Random Nerd Tutorials

Posting a Tweet with the ESP8266


In this project you’re going to post a Tweet with an ESP8266. The goal of this project is to show the endless possibilities that this $4 WiFi module offers when integrates with a free platform that I’m about to show you.

In order to accomplish this task you have to sign up for one free service called IFTTT which stands for “If This Then That”.

IFTTT is a platform that gives you creative control over dozens of products and apps.

You can make apps work together. For example when you send a request to IFTTT, it triggers a recipe that sends you an email alert.

Before continue reading this project, please complete the following tutorials:

If you like the ESP and you want to do more projects you can read my eBook Home Automation using ESP8266 hereLet’s get started!

Creating Your IFTTT Account

Creating an account on IFTTT is free!

Go the official site: https://ifttt.com/ and click the “Sign Up” button in the top of the page.

Complete the form with your personal information (see Figure below) and create your account.


After creating your account, follow their getting started tutorial.

Open the Applet

I’ve created an Applet that integrates perfectly in this project and you can also use it.

If you’re logged in at IFTTT and you open this URL below to use my Applet instantly:


Press the “Turn on” button:

Next, you need to grant access permissions to Maker Webhooks and Twitter. Let your IFTTT account connect to your Twitter account. A new page loads when you finish connecting your Twitter.

Complete the Applet

Fill the Applet with your own information. Follow these instructions:

  1. Type “post_tweet” in your event name
  2. Edit the text that you want to your ESP8266 to send out as a Tweet
  3. Press the “Save” button

Now, go to this URL: https://ifttt.com/maker_webhooks and open the “Settings” tab.

Copy you secret key to a safe place (you’ll need them later in this project). In my example my secret key is: b6eDdHYblEv2Sy32qLwe

Test Your Applet

Let’s test if your request is working properly. Replace YOUR_API_KEY from the following URL:


With your API KEY:


Open your URL with your API KEY in your browser.


You should see something similar to the preceding Figure. Then go to your Twitter and a new Tweet should be there!

If you like Twitter, you can follow me there @RuiSantosdotme for news related to electronics.


Parts List

Here’s the hardware that you need to complete this project:

You can use the preceding links or go directly to MakerAdvisor.com/tools to find all the parts for your projects at the best price!

Schematics (3.3V FTDI Programmer)

The schematics for this project are very straight forward. You only need to establish a serial communication between your FTDI programmer and your ESP8266 to upload some code.


Downloading ESPlorer

I recommend using the ESPlorer program created by 4refr0nt to create and save Lua files into your ESP8266.

Follow these instructions to download and install ESPlorer:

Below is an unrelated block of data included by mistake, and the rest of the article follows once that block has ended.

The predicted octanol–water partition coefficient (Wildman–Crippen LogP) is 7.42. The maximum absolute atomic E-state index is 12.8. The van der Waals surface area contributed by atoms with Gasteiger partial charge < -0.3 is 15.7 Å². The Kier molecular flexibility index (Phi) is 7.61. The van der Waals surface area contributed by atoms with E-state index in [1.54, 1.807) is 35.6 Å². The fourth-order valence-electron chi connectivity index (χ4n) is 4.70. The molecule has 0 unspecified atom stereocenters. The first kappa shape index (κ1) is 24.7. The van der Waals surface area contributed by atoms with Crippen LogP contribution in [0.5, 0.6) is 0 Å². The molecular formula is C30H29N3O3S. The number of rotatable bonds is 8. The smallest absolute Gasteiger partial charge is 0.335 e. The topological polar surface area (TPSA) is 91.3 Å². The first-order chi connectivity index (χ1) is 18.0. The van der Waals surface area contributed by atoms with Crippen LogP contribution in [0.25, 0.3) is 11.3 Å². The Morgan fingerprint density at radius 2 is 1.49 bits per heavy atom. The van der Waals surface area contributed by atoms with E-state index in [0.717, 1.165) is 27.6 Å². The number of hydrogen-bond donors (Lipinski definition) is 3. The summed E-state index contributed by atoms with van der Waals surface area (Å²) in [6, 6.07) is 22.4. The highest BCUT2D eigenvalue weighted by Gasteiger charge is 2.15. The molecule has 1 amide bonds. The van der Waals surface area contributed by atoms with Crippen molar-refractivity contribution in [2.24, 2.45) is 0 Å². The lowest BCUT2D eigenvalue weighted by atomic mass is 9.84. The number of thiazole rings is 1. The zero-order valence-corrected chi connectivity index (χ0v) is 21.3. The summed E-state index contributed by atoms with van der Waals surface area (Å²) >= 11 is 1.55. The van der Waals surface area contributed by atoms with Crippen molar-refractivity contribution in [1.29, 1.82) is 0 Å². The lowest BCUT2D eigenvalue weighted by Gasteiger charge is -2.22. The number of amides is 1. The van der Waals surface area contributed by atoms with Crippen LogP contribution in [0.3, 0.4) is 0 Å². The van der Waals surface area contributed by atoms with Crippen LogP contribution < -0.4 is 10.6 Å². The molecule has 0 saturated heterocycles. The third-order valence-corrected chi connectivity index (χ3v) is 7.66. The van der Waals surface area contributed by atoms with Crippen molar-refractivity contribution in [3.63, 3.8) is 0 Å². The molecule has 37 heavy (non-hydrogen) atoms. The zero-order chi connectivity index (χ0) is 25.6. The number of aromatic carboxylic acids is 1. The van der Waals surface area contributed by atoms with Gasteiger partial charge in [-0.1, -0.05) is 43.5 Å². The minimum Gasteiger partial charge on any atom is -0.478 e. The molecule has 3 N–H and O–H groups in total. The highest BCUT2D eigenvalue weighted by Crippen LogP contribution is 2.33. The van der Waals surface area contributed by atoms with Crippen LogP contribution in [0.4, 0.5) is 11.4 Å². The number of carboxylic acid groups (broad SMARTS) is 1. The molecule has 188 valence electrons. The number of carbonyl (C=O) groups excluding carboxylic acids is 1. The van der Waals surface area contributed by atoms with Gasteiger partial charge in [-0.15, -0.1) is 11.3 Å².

1. Click here to download ESPlorer
  2. Unzip that folder
  3. Go to the main folder
  4. Run ESPlorer.jar. It’s a JAVA program, so you need JAVA installed on your computer
  5. Open the ESPlorer

esplorer start

Writing Your Lua Script

Don’t forget that first you need to flash your ESP with NodeMCU firmare. Copy and paste the code below into ESPlorer. Then edit line 5 with your network credentials and line 13 with your API KEY.

Uploading Your Lua Script

When you open the ESPlorer you should see a window similar to the preceding Figure, follow these instructions to send commands to your ESP8266: Connect your FTDI programmer to your computer

  1. Set bad raute as 9600
  2. Select your FTDI programmer port (COM3, for example)
  3. Press Open/Close
  4. Select NodeMCU+MicroPtyhon tab
  5. Copy the your Lua script into ESPlorer

Then you simply click the button Send to ESP. And you should see a a print saying “Posted Tweet” in the ESPlorer windowEverything that you need to worry about or change is highlighted in red box in the following Figure.


Limitations and Taking it Further

Twitter doesn’t allow you to post the same tweet over and over again. So you can use the following script (by changing line 5 with your network credentials and line 13 with your API KEY) to add parameters to your POST request.

In my example below I’m using the parameter “value1” and sending the value “True”. IFTTT supports three parameters called “value1”, “value2” and “value3” to customize your Tweets and make them unique.

In your POST request make sure you set the right “Content-Length” in my case it’s “17”, but if you change the “value1” or you add more parameters to your body request the “Content-Length” also changes. If you make a request with the wrong Content-Length it will fail.

With this concept in mind you can post data from your sensors (like temperature, humidity, etc) directly to Twitter using the ESP.

Here’s the end result:


Do you have any questions? Leave a comment down below!

Thanks for reading. If you like this post probably you might like my next ones, so please support me by subscribing my blog and my Facebook Page.

MicroPython Programming with ESP32/ESP8266 eBook

Learn how to program the ESP boards with MicroPython, including projects, tips, and tricks! The registrations are open for a limited time, so SIGN UP NOW »

Recommended Resources

Home Automation using ESP8266 »
Build IoT projects and home automation gadgets with the ESP8266 Wi-Fi module.

Build a Home Automation System »
Learn how to build a automation system using open-source hardware and software from scratch.

Arduino Step-by-Step Projects »
Build 25 cool Arduino projects with our course even with no prior experience!

Leave a Comment:

Add Your Reply

⏰ Registrations are open for "MicroPython Programming with ESP32 and ESP8266" eBook